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Australian power play

Not all states are prepared to back the federal government's pledge to put reliability of power supply over green considerations

Traumatised by the "System Black" failure that cut power to large areas of an entire state a year ago, Australia's federal government has done an about-face on energy policy: it's adopting reliability of supply over reducing emissions. But will Prime Minister Malcolm Turnbull be able to make the new policy stick?

In late 2017 he was trying to convince state governments that the new National Energy Guarantee (NEG) was the appropriate replacement for the Clean Energy Target (CET) that, it's widely believed, lay behind the outages in South Australia. This state relies much more heavily than others on renewables to keep the lights on.

However, those states with Labour governments continue to insist on much tougher emissions targets. These can only be met through a rapidly rising percentage of renewables-provided power. For instance, the Queensland government has set a target of 50% renewables; but experts regard it as arbitrary because the state hasn't explained how it will be achieved.

Meantime, sitting on the sidelines, the Australian Petroleum Production & Exploration Association (Appea), the trade organisation of the oil and gas industry, underlines the merits of reliability through dispatchable sources of energy. "Gas-fired generation is essential to maintaining reliable energy supply while reducing emissions from the electricity sector," argued Malcolm Roberts, Appea chief executive, in a release in mid-December. "On-call gas-fired peaking plants are the ideal back-up for intermittent renewable energy." Natural gas had a major part to play in the transition to lower emissions.

Details of how NEG will work are sketchy, but it's built around two main planks—a reliability guarantee and an emissions guarantee. As a mid-November briefing by law firm Marque Lawyers explains, the former requires power retailers to buy energy from a mix of sources. These "must include a minimum amount of generation that can be called on at any time". In short, dispatchable sources, which may be coal or pumped hydropower, as opposed to intermittent sources such as wind or solar.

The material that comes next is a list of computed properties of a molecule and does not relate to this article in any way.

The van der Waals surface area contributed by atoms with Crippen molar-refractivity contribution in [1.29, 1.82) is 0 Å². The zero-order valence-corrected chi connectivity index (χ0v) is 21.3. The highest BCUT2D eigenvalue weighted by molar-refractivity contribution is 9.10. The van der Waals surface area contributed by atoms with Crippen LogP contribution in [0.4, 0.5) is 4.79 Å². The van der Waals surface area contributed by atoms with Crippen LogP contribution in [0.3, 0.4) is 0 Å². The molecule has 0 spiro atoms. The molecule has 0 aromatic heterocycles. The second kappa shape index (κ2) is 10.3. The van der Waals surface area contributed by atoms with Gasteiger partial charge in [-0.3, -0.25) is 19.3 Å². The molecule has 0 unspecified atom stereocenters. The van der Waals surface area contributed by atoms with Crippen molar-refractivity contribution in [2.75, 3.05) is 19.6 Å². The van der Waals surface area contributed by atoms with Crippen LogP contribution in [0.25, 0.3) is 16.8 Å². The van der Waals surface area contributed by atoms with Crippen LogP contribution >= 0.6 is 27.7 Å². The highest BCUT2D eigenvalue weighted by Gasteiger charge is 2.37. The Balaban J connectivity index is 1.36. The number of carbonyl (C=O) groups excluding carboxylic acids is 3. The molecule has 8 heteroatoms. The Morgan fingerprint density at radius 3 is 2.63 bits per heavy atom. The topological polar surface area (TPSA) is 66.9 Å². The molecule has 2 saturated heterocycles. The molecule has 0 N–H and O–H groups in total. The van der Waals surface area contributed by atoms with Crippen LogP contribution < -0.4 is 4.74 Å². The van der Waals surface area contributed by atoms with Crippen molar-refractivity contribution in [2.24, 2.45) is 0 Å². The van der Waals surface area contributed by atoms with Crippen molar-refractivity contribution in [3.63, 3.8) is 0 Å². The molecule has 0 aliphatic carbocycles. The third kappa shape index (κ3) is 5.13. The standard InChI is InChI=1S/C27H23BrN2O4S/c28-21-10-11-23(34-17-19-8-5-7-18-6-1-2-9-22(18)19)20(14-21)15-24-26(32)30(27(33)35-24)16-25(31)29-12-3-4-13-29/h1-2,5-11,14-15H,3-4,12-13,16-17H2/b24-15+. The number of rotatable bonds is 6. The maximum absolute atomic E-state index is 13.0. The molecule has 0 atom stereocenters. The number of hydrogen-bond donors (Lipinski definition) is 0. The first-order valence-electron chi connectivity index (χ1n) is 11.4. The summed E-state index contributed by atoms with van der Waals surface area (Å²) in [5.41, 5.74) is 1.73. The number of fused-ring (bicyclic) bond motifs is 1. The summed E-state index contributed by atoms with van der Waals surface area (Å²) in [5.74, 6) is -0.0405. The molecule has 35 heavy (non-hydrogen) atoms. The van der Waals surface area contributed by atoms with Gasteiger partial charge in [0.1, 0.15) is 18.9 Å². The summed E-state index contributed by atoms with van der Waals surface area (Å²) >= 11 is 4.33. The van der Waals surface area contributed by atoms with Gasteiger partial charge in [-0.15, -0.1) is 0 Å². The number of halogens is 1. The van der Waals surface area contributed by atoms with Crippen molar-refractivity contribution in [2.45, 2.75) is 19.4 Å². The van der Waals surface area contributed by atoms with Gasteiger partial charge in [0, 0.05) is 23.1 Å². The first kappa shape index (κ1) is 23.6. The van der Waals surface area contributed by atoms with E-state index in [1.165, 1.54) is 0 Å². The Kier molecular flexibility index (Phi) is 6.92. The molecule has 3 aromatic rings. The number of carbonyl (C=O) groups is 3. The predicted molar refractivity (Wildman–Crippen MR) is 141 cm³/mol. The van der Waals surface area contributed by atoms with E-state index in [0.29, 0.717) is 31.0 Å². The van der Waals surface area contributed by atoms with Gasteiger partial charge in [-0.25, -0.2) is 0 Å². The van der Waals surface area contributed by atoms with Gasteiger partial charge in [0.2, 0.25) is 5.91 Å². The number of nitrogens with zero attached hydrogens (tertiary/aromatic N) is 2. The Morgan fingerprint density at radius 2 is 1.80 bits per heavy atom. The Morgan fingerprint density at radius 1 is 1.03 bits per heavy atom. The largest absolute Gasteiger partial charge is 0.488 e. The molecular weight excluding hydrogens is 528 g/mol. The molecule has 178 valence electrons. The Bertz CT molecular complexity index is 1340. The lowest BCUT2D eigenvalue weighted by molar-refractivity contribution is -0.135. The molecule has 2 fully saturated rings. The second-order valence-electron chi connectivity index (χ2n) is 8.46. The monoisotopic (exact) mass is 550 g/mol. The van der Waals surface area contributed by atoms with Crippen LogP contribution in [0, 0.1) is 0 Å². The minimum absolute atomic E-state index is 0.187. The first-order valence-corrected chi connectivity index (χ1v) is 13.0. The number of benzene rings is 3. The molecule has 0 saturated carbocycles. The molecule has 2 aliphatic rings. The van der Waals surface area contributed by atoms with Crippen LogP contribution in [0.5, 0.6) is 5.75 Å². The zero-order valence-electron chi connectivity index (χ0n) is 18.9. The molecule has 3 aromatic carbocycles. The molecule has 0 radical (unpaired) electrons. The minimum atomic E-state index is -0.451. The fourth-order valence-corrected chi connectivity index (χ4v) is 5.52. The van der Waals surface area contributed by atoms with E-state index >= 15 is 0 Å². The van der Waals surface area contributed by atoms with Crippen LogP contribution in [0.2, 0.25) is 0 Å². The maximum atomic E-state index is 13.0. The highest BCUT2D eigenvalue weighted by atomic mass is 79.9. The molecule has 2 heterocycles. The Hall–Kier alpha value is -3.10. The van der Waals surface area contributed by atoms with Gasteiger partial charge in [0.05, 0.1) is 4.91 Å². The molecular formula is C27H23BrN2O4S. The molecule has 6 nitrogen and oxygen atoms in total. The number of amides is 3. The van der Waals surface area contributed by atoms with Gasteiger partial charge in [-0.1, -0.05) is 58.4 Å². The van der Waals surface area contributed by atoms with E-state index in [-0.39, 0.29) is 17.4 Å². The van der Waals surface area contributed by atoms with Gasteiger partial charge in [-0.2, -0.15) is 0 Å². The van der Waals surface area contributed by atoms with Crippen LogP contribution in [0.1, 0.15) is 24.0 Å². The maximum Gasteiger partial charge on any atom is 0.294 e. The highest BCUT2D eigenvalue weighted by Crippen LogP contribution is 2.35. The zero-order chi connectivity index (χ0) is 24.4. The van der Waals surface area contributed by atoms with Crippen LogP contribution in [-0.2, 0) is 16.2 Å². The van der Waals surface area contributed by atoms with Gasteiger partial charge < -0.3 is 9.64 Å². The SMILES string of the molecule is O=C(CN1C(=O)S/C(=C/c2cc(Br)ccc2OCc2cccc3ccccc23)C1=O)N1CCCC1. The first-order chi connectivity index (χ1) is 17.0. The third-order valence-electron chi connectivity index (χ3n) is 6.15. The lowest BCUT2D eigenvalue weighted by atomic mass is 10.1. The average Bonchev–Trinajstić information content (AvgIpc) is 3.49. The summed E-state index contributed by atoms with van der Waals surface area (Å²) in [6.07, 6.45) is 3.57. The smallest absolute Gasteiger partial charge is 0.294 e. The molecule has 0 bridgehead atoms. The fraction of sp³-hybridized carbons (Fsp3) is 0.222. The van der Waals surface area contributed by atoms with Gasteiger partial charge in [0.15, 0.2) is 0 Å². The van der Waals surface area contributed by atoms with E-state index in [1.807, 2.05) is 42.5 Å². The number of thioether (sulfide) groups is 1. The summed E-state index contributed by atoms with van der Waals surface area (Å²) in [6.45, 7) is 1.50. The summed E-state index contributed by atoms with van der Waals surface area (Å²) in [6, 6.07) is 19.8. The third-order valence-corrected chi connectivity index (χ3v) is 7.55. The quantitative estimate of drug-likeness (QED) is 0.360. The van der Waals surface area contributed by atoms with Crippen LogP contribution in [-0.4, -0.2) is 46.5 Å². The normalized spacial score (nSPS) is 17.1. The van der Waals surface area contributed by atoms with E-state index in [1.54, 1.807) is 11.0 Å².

40%—Victoria's 2025 renewables power share goal

As for the emissions guarantee, it obliges retailers to buy energy at "certain emissions levels consistent with international obligations". Australia is a signatory of the Paris Agreement.

But there's so little flesh on the skeleton of the NEG that the energy industry isn't yet sure what to make of it. For instance, no clarity has been provided over how NEG will encourage new investment in clean energy, if at all. Nor does it mark the death knell of coal, as the CET effectively did. As Marque Lawyers adds: "So far there have been limited details on how the policy will work [and] we're left wondering if it will be good, or bad, or a bit of both."

The uncertainty has cast a shadow over investment in renewables. According to a late-November report by Bloomberg New Energy Finance, the NEG "could slash investments in large-scale wind and solar projects if the government fails to increase its 2030 emissions reductions target". The NEG has set a target of 28% by 2030, which would require only an additional 1.6 gigawatts of new, large-scale renewables. By contrast, Labour advocates a 45% reduction.

However, one company that's prepared to take the plunge is Ireland-based renewables group DP Energy. In late December, DP Energy and Vestas announced plans for a $A0.6bn [$470m] renewable energy park in Port Augusta, South Australia, reportedly the biggest hybrid wind and solar facility in the country. Due to start construction in late 2018, it will have a maximum capacity of 375 megawatts.

Meantime, the state of Victoria is going in a diametrically opposite direction to the federal government. It has become the first to embed its renewable energy targets into legislation, despite having imposed a moratorium on exploration for unconventional gas. By 2020, a quarter of electricity generated in the state must come from renewables, rising to 40% by 2025. Both targets are considerably more ambitious than the federal government's goal. The 2020 target will require about 1,500MW of renewable energy and the 2025 one about 5,400MW. With those goals up in lights, the Victorian government has just launched Australia's largest-ever renewable energy auction.

Although the federal government is far from turning its back on renewables, it's clearly gone for a grid that's guaranteed to keep the power flowing above any other consideration. As Prime Minister Turnbull declared, the CET has "ceased to be". However, his Liberal government, which is lagging in the polls, faces an election in late 2018. The Labour party appears so sceptical of NEG that many political observers think it could revive the CET.

Source: Petroleum Economist
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